The 8mm film scanner (Telecine) project, part 5 – Programming

Last time, in Part 4, I described how the Arduino is wired with the two servos, two switches, and the hacked Canon camera. Now, it’s time to pass through the code of the Arduino and show you how easy it actually is to get the Arduino to power your projects.

Flow chart of the program

Flow chart of the program

This flowchart shows you how the process runs. The Arduino rotates the film gate continuously. When the film frame is in the proper place, the gate closes the film gate switch. This tells Arduino to grab a picture. The film transport servo also runs continuously, but if the film moves too fast after the gate, and the film goes too tight, the film transport switch closes. That causes Arduino to rotate the film transport servo slower, until the transport switch opens again, and normal speed resumes. Here’s a flow chart to help you:

I had much trouble timing the servo rotation speeds. Getting the values just right took me hours, and sometimes the speeds wouldn’t work after I added the camera to the loop, because the camera script also has delay features, but eventually I got all the pulse lengths right, and now the system takes 23 images a minute. This gives me just a little over a second of film scanned every minute, so a 4 minute film is scanned in about 3½ hours.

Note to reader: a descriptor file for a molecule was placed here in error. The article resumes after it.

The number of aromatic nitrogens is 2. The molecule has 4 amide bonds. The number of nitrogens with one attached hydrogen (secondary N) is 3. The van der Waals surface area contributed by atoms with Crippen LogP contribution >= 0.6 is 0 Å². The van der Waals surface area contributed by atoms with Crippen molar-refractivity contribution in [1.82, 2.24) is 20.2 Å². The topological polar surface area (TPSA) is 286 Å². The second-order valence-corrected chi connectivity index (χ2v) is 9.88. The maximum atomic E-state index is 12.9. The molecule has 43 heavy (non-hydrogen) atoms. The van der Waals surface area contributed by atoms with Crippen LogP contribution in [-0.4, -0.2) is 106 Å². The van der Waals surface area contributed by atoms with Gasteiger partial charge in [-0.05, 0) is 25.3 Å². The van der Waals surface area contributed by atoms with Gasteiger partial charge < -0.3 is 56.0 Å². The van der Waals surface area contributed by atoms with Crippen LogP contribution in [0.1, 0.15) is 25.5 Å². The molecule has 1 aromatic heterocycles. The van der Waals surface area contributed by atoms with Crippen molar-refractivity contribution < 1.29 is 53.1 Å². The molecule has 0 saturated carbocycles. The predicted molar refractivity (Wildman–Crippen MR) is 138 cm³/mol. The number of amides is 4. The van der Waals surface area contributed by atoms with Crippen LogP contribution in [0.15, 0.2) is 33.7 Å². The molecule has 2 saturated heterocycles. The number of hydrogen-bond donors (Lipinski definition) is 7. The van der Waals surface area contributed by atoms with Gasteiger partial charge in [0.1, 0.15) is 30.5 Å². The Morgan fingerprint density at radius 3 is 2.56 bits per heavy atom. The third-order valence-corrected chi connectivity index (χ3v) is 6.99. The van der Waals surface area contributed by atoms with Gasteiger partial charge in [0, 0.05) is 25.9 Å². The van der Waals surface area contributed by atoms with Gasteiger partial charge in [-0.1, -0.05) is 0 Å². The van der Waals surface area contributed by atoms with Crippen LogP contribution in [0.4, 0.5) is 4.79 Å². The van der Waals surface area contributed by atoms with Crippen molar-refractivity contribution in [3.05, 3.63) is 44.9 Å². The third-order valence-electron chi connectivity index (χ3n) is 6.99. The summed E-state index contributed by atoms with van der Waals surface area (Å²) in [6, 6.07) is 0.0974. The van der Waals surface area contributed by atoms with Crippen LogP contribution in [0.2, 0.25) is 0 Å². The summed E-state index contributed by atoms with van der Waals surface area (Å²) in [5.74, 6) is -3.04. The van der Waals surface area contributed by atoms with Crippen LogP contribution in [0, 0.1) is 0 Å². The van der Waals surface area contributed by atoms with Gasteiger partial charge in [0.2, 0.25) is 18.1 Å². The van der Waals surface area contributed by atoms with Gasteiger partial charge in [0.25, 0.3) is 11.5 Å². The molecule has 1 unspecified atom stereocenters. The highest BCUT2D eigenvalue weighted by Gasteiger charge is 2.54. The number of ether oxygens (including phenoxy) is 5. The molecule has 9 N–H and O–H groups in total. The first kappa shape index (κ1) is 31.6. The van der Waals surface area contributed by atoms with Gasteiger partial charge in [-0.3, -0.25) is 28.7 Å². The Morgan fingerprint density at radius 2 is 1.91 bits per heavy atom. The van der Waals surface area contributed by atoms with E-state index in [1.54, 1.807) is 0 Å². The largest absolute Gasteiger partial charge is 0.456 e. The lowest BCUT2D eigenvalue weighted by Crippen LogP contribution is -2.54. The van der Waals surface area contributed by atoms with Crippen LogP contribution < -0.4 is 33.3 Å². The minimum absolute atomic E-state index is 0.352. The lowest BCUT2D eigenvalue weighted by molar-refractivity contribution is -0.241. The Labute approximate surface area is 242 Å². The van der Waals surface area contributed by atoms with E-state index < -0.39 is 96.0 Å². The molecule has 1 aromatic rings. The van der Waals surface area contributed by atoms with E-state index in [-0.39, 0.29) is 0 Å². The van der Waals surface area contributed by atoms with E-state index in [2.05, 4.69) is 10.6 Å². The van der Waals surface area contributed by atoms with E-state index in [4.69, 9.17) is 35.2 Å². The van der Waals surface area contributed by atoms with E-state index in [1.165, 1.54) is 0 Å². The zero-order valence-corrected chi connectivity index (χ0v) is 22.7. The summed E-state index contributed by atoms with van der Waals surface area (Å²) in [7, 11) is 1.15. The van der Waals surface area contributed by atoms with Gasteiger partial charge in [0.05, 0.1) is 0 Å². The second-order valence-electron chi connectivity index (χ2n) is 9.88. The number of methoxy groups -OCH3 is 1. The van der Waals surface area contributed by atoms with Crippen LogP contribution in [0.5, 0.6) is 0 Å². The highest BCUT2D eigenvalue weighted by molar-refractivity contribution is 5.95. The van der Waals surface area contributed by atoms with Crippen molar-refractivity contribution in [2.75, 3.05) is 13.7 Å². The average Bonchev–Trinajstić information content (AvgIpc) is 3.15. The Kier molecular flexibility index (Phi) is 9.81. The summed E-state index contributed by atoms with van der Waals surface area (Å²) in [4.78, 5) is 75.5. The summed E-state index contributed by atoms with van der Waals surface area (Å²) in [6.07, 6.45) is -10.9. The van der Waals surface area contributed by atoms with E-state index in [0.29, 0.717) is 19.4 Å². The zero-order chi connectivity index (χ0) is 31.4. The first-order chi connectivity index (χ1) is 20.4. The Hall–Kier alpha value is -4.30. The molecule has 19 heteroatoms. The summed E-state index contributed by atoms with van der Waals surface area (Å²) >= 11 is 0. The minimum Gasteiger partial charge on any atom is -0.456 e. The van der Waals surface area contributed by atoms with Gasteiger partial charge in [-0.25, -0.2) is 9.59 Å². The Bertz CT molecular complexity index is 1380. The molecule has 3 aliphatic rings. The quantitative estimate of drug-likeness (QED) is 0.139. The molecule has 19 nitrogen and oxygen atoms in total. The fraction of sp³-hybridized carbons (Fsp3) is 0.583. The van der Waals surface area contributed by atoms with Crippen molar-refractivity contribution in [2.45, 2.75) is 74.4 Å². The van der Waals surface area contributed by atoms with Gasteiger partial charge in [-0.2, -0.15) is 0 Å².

While the Arduino can be programmed in practically any language that can be compiled into binary executable, it is very handy to use the environment provided by the Arduino open source project. When you install it, you get a Notepad-like coding software with context awareness, and code checking. You also can test the code first before uploading to the Arduino, which saves time, and when the code itself passes the test, you can compile it and send it to the Arduino via USB. This is how it looks when you first install the environment:

Arduino environment

Arduino environment

The code you write in here is C++, and it is called a sketch. The sketches are saved with the file extension .ino. A sketch is merely a text file that is then compiled into an executable and sent to the Arduino for running.

The file starts with any header files you may need. Header files contain information for the program about any elements that constitute the Arduino robot. There are also declarations  for variables and constants up here. The headers are followed by the two main functions that have to be part of any Arduino program, the “setup” and “main”, both of the the type void, as they do not return anything. In the setup, you need to declare any variables and connections you make. The Main function is a loop that runs indefinitely, and all the actions you want to have go here.